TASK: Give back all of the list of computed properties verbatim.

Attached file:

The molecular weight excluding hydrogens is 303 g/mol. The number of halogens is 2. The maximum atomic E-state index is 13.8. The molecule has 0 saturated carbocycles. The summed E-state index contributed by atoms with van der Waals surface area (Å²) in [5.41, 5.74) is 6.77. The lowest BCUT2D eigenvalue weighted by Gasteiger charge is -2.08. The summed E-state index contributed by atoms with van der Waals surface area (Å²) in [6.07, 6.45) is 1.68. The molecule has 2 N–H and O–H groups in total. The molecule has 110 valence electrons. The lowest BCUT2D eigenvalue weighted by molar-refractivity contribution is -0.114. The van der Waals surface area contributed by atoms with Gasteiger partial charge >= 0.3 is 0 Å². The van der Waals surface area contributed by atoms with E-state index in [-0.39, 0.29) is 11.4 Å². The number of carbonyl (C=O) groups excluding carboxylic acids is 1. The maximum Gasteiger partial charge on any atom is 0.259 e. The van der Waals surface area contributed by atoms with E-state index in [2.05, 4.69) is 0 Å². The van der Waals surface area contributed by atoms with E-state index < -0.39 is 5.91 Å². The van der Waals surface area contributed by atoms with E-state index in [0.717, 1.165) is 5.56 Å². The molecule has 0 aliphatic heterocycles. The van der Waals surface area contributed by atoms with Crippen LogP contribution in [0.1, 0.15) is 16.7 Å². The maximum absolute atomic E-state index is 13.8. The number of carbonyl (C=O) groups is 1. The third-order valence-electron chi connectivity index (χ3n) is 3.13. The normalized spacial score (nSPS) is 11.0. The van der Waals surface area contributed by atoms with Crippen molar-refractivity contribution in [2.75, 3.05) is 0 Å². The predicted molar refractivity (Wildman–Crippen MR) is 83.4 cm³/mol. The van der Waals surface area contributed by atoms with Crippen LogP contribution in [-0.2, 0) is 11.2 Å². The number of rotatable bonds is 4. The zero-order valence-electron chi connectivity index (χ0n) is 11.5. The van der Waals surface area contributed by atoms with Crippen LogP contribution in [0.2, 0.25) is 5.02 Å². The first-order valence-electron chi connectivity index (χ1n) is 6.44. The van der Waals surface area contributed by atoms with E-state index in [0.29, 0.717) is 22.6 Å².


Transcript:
The molecular weight excluding hydrogens is 303 g/mol. The number of halogens is 2. The maximum atomic E-state index is 13.8. The molecule has 0 saturated carbocycles. The summed E-state index contributed by atoms with van der Waals surface area (Å²) in [5.41, 5.74) is 6.77. The lowest BCUT2D eigenvalue weighted by Gasteiger charge is -2.08. The summed E-state index contributed by atoms with van der Waals surface area (Å²) in [6.07, 6.45) is 1.68. The molecule has 2 N–H and O–H groups in total. The molecule has 110 valence electrons. The lowest BCUT2D eigenvalue weighted by molar-refractivity contribution is -0.114. The van der Waals surface area contributed by atoms with Gasteiger partial charge >= 0.3 is 0 Å². The van der Waals surface area contributed by atoms with E-state index in [-0.39, 0.29) is 11.4 Å². The number of carbonyl (C=O) groups excluding carboxylic acids is 1. The maximum Gasteiger partial charge on any atom is 0.259 e. The van der Waals surface area contributed by atoms with E-state index in [2.05, 4.69) is 0 Å². The van der Waals surface area contributed by atoms with E-state index < -0.39 is 5.91 Å². The van der Waals surface area contributed by atoms with E-state index in [0.717, 1.165) is 5.56 Å². The molecule has 0 aliphatic heterocycles. The van der Waals surface area contributed by atoms with Crippen LogP contribution in [0.1, 0.15) is 16.7 Å². The maximum absolute atomic E-state index is 13.8. The number of carbonyl (C=O) groups is 1. The third-order valence-electron chi connectivity index (χ3n) is 3.13. The normalized spacial score (nSPS) is 11.0. The van der Waals surface area contributed by atoms with Crippen molar-refractivity contribution in [2.75, 3.05) is 0 Å². The predicted molar refractivity (Wildman–Crippen MR) is 83.4 cm³/mol. The van der Waals surface area contributed by atoms with Crippen LogP contribution in [-0.2, 0) is 11.2 Å². The number of rotatable bonds is 4. The zero-order valence-electron chi connectivity index (χ0n) is 11.5. The van der Waals surface area contributed by atoms with Crippen LogP contribution in [0.2, 0.25) is 5.02 Å². The first-order valence-electron chi connectivity index (χ1n) is 6.44. The van der Waals surface area contributed by atoms with E-state index in [0.29, 0.717) is 22.6 Å².